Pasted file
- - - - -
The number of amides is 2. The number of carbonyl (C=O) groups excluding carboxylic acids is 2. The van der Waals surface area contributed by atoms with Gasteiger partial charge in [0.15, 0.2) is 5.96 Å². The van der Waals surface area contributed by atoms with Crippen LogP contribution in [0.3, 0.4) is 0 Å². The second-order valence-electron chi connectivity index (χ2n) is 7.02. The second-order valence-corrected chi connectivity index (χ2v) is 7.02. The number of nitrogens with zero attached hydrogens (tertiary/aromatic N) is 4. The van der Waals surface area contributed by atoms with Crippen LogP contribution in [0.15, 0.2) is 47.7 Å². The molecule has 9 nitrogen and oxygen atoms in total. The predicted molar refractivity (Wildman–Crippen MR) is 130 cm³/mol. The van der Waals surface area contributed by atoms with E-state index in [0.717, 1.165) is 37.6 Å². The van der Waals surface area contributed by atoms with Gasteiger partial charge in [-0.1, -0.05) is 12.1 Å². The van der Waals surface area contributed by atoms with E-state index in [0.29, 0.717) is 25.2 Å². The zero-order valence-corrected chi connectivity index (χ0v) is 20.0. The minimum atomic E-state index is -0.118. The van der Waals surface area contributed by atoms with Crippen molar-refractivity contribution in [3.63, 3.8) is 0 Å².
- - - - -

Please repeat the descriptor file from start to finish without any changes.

The number of amides is 2. The number of carbonyl (C=O) groups excluding carboxylic acids is 2. The van der Waals surface area contributed by atoms with Gasteiger partial charge in [0.15, 0.2) is 5.96 Å². The van der Waals surface area contributed by atoms with Crippen LogP contribution in [0.3, 0.4) is 0 Å². The second-order valence-electron chi connectivity index (χ2n) is 7.02. The second-order valence-corrected chi connectivity index (χ2v) is 7.02. The number of nitrogens with zero attached hydrogens (tertiary/aromatic N) is 4. The van der Waals surface area contributed by atoms with Crippen LogP contribution in [0.15, 0.2) is 47.7 Å². The molecule has 9 nitrogen and oxygen atoms in total. The predicted molar refractivity (Wildman–Crippen MR) is 130 cm³/mol. The van der Waals surface area contributed by atoms with E-state index in [0.717, 1.165) is 37.6 Å². The van der Waals surface area contributed by atoms with Gasteiger partial charge in [-0.1, -0.05) is 12.1 Å². The van der Waals surface area contributed by atoms with E-state index in [0.29, 0.717) is 25.2 Å². The zero-order valence-corrected chi connectivity index (χ0v) is 20.0. The minimum atomic E-state index is -0.118. The van der Waals surface area contributed by atoms with Crippen molar-refractivity contribution in [3.63, 3.8) is 0 Å².